Gases to be silenced are caused to partake of a whirling motion close to the inner surface and past the reticulations of the reticulated wall of a chamber arranged within an outer casing. Substantially the whole of the gases flow past the reticulations from a relatively restricted inlet to an outlet, and the whirling motion may be imparted by a deflector plate or curved vane or by a tangential inlet. A casing 1 has at one end a portion 50 terminating in a hemispherical cap 51 with inlet 54, and at the other end a plate 3 with eccentric outlet 5 and a pipe 9 attached thereto. The interior of portion 50 is separated from the interior of the rest of the casing by a plate 2 having an eccentric aperture 4 behind which is a deflector plate 10. Within the portion 50 are hollow conical frusta 52, 53 abutting at their larger ends. The small end of frustum 52 is connected to the inlet 54, while the small end of frustum 53 is connected to the aperture 4. Within the casing 1 are a pair of frustoconical chambers 6, 7 with reticulated walls, the smaller end of chamber (5 entering the larger end of chamber 7 eccentrically, and the smaller end of chamber 7 terminating in the outlet pipe 9. The deflector plate 10, adapted to whirl the gases, is located close to the wall of chamber 6 and comprises a portion 11 inclined to the longitudinal axis of the casing with an edge in contact with the internal surface of chamber 6, and a portion 12 arranged parallel to the axis of the chamber. A similar plate is located behind the entrance to chamber 7. The spaces between the frusta 52, 53 and the outer casing are filled with sound‐absorbing material 57 such as asbestos or coke, or, alternatively, sheet asbestos may be wound round the frusta. The space between the chambers 6, 7 and the casing serves as a cushioning space and may also be filled with sound‐absorbing material such as steel wool, or fibrous asbestos or with material adapted to absorb poisonous gases. An opening 13 may be provided for the removal of solid matter. In a modification (Fig. 2) the inlet pipe 59 is secured to an end plate 58 forming the base of the conical chamber 60, the smaller end of which passes through an eccentric opening in diaphragm 2 into a cylindrical reticulated chamber 15 supported by a diaphragm 16, and is extended by a pipe 62 adapted to direct the gases on to a portion 20 of a deflector plate on the side remote from an aperture 21. The gases then pass through aperture 21 and flow along the inner surface of the chamber with a gyratory motion. A second deflector plate 22, similar to the first, is situated in the chamber 15. In both constructions, the second deflector plate may produce whirling in the same or an opposite direction to the first. In a modification, the reticulated chambers are of spherical form. In Fig. 4 gases enter the chambers 38 tangentially by a pipe 39 and leave by pipes 40, 41. In Figs. 5 to 8 (not shown) different arrangements and combinations of chambers within the casing are described, and in two of the forms, suitable for aircraft, the casing is conical and provided at its rearward or smaller end with a number of perforations to give a gradual outlet. Specification 366,257 is referred to in the Provisional Specification.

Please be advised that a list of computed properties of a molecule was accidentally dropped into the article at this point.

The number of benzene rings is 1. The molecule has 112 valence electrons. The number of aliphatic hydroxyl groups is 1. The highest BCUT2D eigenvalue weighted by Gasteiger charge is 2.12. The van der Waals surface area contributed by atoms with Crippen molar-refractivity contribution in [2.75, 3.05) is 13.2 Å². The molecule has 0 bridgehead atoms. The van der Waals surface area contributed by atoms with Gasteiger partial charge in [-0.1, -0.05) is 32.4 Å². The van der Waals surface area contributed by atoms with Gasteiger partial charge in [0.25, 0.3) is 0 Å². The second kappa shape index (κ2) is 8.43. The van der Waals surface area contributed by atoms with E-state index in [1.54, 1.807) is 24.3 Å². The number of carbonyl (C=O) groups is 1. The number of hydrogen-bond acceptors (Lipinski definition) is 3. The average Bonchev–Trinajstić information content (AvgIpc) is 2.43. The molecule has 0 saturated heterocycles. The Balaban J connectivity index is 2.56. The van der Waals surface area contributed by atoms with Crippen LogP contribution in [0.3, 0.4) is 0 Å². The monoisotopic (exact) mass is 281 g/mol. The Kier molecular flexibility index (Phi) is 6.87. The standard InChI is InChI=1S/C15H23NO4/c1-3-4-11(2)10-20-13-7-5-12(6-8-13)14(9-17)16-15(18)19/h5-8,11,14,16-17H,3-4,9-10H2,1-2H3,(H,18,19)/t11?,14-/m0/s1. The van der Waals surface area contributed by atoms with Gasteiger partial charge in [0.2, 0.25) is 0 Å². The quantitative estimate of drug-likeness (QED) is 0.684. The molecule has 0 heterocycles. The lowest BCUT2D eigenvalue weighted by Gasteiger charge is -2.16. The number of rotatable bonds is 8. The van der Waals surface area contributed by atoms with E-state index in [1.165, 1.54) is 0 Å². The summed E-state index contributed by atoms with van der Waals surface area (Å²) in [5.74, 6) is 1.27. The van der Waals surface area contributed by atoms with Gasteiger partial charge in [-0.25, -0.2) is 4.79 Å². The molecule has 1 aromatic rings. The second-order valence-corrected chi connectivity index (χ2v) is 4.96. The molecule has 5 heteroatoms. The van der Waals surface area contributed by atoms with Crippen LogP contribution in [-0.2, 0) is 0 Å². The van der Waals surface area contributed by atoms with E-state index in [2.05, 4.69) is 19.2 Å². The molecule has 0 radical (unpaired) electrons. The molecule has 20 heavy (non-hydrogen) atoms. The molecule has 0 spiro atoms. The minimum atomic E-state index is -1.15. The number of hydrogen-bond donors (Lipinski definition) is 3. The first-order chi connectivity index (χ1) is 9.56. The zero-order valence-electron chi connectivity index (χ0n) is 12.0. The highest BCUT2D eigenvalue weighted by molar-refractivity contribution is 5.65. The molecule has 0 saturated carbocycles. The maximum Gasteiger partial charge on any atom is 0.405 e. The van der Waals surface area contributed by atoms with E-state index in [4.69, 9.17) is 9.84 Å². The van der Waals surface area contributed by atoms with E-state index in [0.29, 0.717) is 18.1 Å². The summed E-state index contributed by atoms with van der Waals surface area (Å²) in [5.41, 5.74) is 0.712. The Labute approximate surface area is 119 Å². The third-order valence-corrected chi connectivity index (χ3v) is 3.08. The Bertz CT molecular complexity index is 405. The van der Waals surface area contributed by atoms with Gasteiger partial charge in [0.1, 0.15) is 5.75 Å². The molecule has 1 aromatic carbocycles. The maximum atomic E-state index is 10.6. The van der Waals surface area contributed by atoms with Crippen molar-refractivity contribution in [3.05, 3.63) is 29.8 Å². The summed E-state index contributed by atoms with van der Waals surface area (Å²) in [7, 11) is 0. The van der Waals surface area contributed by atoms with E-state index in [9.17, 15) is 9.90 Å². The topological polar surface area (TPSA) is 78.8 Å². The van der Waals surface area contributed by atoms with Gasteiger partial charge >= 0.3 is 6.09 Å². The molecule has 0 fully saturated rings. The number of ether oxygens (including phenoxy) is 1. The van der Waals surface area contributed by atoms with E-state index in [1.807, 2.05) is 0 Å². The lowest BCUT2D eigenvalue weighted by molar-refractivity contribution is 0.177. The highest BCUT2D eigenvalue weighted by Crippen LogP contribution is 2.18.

THE article published in this issue on the installing and installation‐testing of the Rolls‐Royce “R” engine fitted in the Supermarine S.6 B. seaplane, which made the…
THE article published in this issue on the installing and installation‐testing of the Rolls‐Royce “R” engine fitted in the Supermarine S.6 B. seaplane, which made the Schneider Trophy the permanent property of Great Britain and also set up a new world's speed record, is of far more than mere historical interest.
IN setting out to study the exhibits at a great international exhibition such as that recently held at Olympia, one is naturally inclined in the first place to walk round…
IN setting out to study the exhibits at a great international exhibition such as that recently held at Olympia, one is naturally inclined in the first place to walk round the exhibition as a whole, so as to form some general impressions before examining the individual stands in detail. In the same way it is proposed in this article to make a general review of the exhibition as a whole before embarking on detailed comments on particular items of interest which were to be found at the various stands. It is by no means an easy matter to analyse the general tendencies of design as demonstrated at the Exhibition for the principal reason that there is so little to go upon in the way of existing standards. No less than nine years have passed since the previous International Aero Exhibition at Olympia, and during that long period there has been no general exposition of British aircraft design. It is true that there has been a succession of International Aero Exhibitions in Paris and that last year, for the first time since the war, there was an International Aero Exhibition at Berlin, but British design has been very poorly represented at any of these or the several other exhibitions held on the Continent.